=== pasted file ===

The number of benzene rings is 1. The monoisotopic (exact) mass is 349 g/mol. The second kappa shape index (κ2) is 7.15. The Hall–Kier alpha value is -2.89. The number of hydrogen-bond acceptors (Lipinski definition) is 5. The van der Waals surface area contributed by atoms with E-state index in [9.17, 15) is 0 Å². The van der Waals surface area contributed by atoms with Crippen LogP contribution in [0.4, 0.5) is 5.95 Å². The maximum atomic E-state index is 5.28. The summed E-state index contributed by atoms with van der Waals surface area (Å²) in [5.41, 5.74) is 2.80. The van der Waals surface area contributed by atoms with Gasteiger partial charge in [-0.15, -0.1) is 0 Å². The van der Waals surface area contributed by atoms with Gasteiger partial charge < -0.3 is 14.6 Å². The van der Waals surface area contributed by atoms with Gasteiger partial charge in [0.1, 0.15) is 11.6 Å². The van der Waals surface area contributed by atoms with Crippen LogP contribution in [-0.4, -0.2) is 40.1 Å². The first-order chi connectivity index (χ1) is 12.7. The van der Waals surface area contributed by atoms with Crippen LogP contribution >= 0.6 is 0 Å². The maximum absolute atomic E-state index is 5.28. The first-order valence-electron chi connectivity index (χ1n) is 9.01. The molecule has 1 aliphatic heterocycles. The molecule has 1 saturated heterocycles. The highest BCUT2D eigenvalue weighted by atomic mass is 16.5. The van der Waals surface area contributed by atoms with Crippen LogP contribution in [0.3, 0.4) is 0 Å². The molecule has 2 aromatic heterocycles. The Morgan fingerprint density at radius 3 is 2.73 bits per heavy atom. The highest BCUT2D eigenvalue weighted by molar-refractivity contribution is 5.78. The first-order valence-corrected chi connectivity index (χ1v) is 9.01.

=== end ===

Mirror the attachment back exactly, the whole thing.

The number of benzene rings is 1. The monoisotopic (exact) mass is 349 g/mol. The second kappa shape index (κ2) is 7.15. The Hall–Kier alpha value is -2.89. The number of hydrogen-bond acceptors (Lipinski definition) is 5. The van der Waals surface area contributed by atoms with E-state index in [9.17, 15) is 0 Å². The van der Waals surface area contributed by atoms with Crippen LogP contribution in [0.4, 0.5) is 5.95 Å². The maximum atomic E-state index is 5.28. The summed E-state index contributed by atoms with van der Waals surface area (Å²) in [5.41, 5.74) is 2.80. The van der Waals surface area contributed by atoms with Gasteiger partial charge in [-0.15, -0.1) is 0 Å². The van der Waals surface area contributed by atoms with Gasteiger partial charge < -0.3 is 14.6 Å². The van der Waals surface area contributed by atoms with Gasteiger partial charge in [0.1, 0.15) is 11.6 Å². The van der Waals surface area contributed by atoms with Crippen LogP contribution in [-0.4, -0.2) is 40.1 Å². The first-order chi connectivity index (χ1) is 12.7. The van der Waals surface area contributed by atoms with Crippen LogP contribution >= 0.6 is 0 Å². The maximum absolute atomic E-state index is 5.28. The first-order valence-electron chi connectivity index (χ1n) is 9.01. The molecule has 1 aliphatic heterocycles. The molecule has 1 saturated heterocycles. The highest BCUT2D eigenvalue weighted by atomic mass is 16.5. The van der Waals surface area contributed by atoms with Crippen LogP contribution in [0.3, 0.4) is 0 Å². The molecule has 2 aromatic heterocycles. The Morgan fingerprint density at radius 3 is 2.73 bits per heavy atom. The highest BCUT2D eigenvalue weighted by molar-refractivity contribution is 5.78. The first-order valence-corrected chi connectivity index (χ1v) is 9.01.